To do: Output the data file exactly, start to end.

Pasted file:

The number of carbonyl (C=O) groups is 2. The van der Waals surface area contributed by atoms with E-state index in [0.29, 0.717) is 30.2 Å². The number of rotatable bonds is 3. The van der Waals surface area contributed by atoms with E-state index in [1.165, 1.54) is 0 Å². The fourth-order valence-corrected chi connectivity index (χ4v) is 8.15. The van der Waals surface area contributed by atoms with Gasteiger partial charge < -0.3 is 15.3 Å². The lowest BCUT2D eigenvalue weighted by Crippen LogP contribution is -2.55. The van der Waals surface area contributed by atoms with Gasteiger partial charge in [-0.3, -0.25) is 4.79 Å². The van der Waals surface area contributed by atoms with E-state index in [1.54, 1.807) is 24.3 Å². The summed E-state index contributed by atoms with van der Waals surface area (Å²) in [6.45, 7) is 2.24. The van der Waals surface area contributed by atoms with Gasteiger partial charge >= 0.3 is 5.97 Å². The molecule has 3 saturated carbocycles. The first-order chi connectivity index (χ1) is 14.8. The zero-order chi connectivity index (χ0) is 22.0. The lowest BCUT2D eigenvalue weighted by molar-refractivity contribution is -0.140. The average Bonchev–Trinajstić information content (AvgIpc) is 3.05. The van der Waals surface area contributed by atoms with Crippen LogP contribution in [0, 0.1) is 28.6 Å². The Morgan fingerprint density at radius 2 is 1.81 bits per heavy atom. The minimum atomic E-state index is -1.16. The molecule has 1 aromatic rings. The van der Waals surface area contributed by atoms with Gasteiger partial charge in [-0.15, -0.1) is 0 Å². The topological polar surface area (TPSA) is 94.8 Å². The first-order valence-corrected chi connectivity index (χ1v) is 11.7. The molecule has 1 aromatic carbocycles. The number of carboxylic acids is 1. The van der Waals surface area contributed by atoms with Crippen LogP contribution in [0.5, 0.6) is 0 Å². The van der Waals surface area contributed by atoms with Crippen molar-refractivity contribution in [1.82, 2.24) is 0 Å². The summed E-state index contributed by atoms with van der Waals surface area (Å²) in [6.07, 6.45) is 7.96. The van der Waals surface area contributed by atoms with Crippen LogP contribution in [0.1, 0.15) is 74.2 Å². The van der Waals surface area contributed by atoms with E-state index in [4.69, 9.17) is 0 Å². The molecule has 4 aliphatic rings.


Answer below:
The number of carbonyl (C=O) groups is 2. The van der Waals surface area contributed by atoms with E-state index in [0.29, 0.717) is 30.2 Å². The number of rotatable bonds is 3. The van der Waals surface area contributed by atoms with E-state index in [1.165, 1.54) is 0 Å². The fourth-order valence-corrected chi connectivity index (χ4v) is 8.15. The van der Waals surface area contributed by atoms with Gasteiger partial charge < -0.3 is 15.3 Å². The lowest BCUT2D eigenvalue weighted by Crippen LogP contribution is -2.55. The van der Waals surface area contributed by atoms with Gasteiger partial charge in [-0.3, -0.25) is 4.79 Å². The van der Waals surface area contributed by atoms with E-state index in [1.54, 1.807) is 24.3 Å². The summed E-state index contributed by atoms with van der Waals surface area (Å²) in [6.45, 7) is 2.24. The van der Waals surface area contributed by atoms with Gasteiger partial charge >= 0.3 is 5.97 Å². The molecule has 3 saturated carbocycles. The first-order chi connectivity index (χ1) is 14.8. The zero-order chi connectivity index (χ0) is 22.0. The lowest BCUT2D eigenvalue weighted by molar-refractivity contribution is -0.140. The average Bonchev–Trinajstić information content (AvgIpc) is 3.05. The van der Waals surface area contributed by atoms with Crippen LogP contribution in [0, 0.1) is 28.6 Å². The Morgan fingerprint density at radius 2 is 1.81 bits per heavy atom. The minimum atomic E-state index is -1.16. The molecule has 1 aromatic rings. The van der Waals surface area contributed by atoms with Gasteiger partial charge in [-0.15, -0.1) is 0 Å². The topological polar surface area (TPSA) is 94.8 Å². The first-order valence-corrected chi connectivity index (χ1v) is 11.7. The molecule has 1 aromatic carbocycles. The number of carboxylic acids is 1. The van der Waals surface area contributed by atoms with Crippen LogP contribution in [0.5, 0.6) is 0 Å². The van der Waals surface area contributed by atoms with Crippen molar-refractivity contribution in [1.82, 2.24) is 0 Å². The summed E-state index contributed by atoms with van der Waals surface area (Å²) in [6.07, 6.45) is 7.96. The van der Waals surface area contributed by atoms with Crippen LogP contribution in [0.1, 0.15) is 74.2 Å². The van der Waals surface area contributed by atoms with E-state index in [4.69, 9.17) is 0 Å². The molecule has 4 aliphatic rings.